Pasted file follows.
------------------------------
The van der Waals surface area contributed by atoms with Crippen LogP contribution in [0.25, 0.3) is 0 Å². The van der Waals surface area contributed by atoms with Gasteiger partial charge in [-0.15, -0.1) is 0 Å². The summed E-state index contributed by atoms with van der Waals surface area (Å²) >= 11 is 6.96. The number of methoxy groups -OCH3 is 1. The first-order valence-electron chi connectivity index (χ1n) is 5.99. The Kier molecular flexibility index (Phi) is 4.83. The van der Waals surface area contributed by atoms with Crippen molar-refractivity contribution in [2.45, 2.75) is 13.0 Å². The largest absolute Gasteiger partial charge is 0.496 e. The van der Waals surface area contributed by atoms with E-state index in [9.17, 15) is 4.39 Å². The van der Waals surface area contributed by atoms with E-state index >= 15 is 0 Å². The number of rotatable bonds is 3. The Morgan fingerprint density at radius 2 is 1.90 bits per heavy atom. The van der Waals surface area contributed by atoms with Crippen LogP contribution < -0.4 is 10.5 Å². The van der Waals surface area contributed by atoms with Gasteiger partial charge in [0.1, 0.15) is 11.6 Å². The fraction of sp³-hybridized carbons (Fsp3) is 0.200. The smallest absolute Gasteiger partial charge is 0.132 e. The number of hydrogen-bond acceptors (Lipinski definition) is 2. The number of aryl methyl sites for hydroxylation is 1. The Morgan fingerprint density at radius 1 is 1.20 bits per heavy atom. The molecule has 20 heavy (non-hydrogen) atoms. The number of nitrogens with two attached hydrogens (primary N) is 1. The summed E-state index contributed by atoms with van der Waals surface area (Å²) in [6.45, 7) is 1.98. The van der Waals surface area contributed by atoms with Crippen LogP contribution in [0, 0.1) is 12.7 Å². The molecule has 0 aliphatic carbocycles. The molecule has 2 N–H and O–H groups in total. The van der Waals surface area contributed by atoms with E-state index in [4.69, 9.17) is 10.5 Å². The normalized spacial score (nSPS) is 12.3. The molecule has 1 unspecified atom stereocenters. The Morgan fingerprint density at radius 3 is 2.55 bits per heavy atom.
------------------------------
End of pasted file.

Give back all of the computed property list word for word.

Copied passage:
The van der Waals surface area contributed by atoms with Crippen LogP contribution in [0.25, 0.3) is 0 Å². The van der Waals surface area contributed by atoms with Gasteiger partial charge in [-0.15, -0.1) is 0 Å². The summed E-state index contributed by atoms with van der Waals surface area (Å²) >= 11 is 6.96. The number of methoxy groups -OCH3 is 1. The first-order valence-electron chi connectivity index (χ1n) is 5.99. The Kier molecular flexibility index (Phi) is 4.83. The van der Waals surface area contributed by atoms with Crippen molar-refractivity contribution in [2.45, 2.75) is 13.0 Å². The largest absolute Gasteiger partial charge is 0.496 e. The van der Waals surface area contributed by atoms with E-state index in [9.17, 15) is 4.39 Å². The van der Waals surface area contributed by atoms with E-state index >= 15 is 0 Å². The number of rotatable bonds is 3. The Morgan fingerprint density at radius 2 is 1.90 bits per heavy atom. The van der Waals surface area contributed by atoms with Crippen LogP contribution < -0.4 is 10.5 Å². The van der Waals surface area contributed by atoms with Gasteiger partial charge in [0.1, 0.15) is 11.6 Å². The fraction of sp³-hybridized carbons (Fsp3) is 0.200. The smallest absolute Gasteiger partial charge is 0.132 e. The number of hydrogen-bond acceptors (Lipinski definition) is 2. The number of aryl methyl sites for hydroxylation is 1. The Morgan fingerprint density at radius 1 is 1.20 bits per heavy atom. The molecule has 20 heavy (non-hydrogen) atoms. The number of nitrogens with two attached hydrogens (primary N) is 1. The summed E-state index contributed by atoms with van der Waals surface area (Å²) in [6.45, 7) is 1.98. The van der Waals surface area contributed by atoms with Crippen LogP contribution in [0, 0.1) is 12.7 Å². The molecule has 0 aliphatic carbocycles. The molecule has 2 N–H and O–H groups in total. The van der Waals surface area contributed by atoms with E-state index in [4.69, 9.17) is 10.5 Å². The normalized spacial score (nSPS) is 12.3. The molecule has 1 unspecified atom stereocenters. The Morgan fingerprint density at radius 3 is 2.55 bits per heavy atom.